What is needed in alcohol dependence treatments: Practical clues

1. Functions of the case manager

Professionals called case managers may be engaged in additional and alternative functions aiming at the treatment's success. This is a fundamental aspect for the applicability of case management with alcohol-dependent subjects, as much of the work, such as establishing connections with other services or coordinating any specific situation of the patient, may demand from professionals a whole adaptation in their professional life.

If the treatment proposal is developed in a team, it is important to verify which professional will be the case manager. The idea is that this professional would be the reference for the patient in the service, being very integrated to the team as he/she will act as an interlocutor between the treatment proposal and the patient's needs, in order to enable them. Not necessarily case managers should have finished college. Many times community agents, provided they have the adequate training, may be case managers. Most importantly, these professionals should be available and sensitive regarding patients and should keep in continuous contact with them.

2. The first contact: the clinical history

The collection of information to obtain the clinical history should be performed through the analysis of situations of use, risk of use, social and health consequences of chemical dependence, but also must*: 1) create a therapeutical alliance and favor the engagement of patients in the treatments; 2) understand the context in which the dependence has developed; 3) identify the factors which favored the installation of dependence; 4) identify the factors which maintain the dependence; 5) identify the factors which favor abstinence; 6) gather conditions to establish the diagnostic hypothesis.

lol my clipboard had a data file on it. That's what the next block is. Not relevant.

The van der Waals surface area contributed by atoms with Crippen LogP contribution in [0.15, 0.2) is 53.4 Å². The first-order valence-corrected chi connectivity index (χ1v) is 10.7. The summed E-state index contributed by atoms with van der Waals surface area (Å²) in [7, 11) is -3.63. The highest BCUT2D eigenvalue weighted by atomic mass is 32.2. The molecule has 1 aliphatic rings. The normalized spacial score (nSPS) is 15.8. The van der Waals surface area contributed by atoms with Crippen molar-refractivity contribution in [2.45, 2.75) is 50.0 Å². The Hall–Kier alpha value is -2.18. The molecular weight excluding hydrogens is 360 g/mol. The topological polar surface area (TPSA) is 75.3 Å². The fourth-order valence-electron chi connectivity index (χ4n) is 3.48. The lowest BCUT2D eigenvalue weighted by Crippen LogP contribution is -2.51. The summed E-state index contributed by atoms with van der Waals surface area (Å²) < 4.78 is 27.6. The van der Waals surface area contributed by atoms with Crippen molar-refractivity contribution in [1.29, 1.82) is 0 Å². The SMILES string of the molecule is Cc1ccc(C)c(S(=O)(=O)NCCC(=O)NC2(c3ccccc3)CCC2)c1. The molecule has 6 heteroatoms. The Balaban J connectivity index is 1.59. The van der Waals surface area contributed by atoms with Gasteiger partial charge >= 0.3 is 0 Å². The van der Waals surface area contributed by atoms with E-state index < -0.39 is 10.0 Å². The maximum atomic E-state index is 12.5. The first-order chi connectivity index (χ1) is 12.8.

Professionals have to be sensitive to verify at which point all information needed for the clinical history could be assessed in one or two sessions; if patients are not intoxicated up to the point of compromising the trueness of their answers; if, in that moment, it would be more productive to assure the therapeutical link and alliance as to make patients return in the next consultation; as well as the capability of performing a sympathetic listening and the capability of being in the relationship in order to help, and the concept of help should be established by the patients and not only by the professional or the treatment's requisitioner, assigning the self-efficacy to the patients as to prevent the arguing and break the resistance. But, more important than collecting information is to be with patients, being able to listen to them, situating oneself in the patients' place as to not judge, but understand their fears, desires, anguishes and attitudes to understand and receive them without being judgmental, aiming to assure the continuity of the treatment in the future.

3. Checking the motivation for treatment

In the treatment setting it is essential a careful assessment to identify the nature, problems, adequacy and possible objectives of the treatment. Similarly, the treatment process should identify the specific factors which will help or hamper the objectives to the reached. In this context, the motivation is useful to identify the different factors which may be appropriate for the different motivation stages, being an important orientation for the case manager. For example, patients in the pre-contemplation stage should be helped to recognize and develop awareness about their problems rather than being directly guided towards abstinence. Patients in the contemplation stage are open to interventions which increase the awareness (educational and self-monitoring methods), but are resistant to orientations directed towards action. In the action stage, patients need practical help with procedures for behavioral change12. Table 1 displays a definition of the stages of change, with suggestions of interventions for the case manager.13

 

 

Some scales may help in the identification of the patients' motivation. The University of Rhode Island Change Assessment Scale (URICA) investigates the stages of change: contemplation; pre-contemplation; action; maintenance.14 This scale has been translated and culturally adapted into Portuguese.15 Other scale used to measure the readiness to change the drinking behavior is the The Stages Readiness and Treatment Eagerness Scale (SOCRATES) 16, which has been also validated and adapted.**

 

Goals and activities to incentive compliance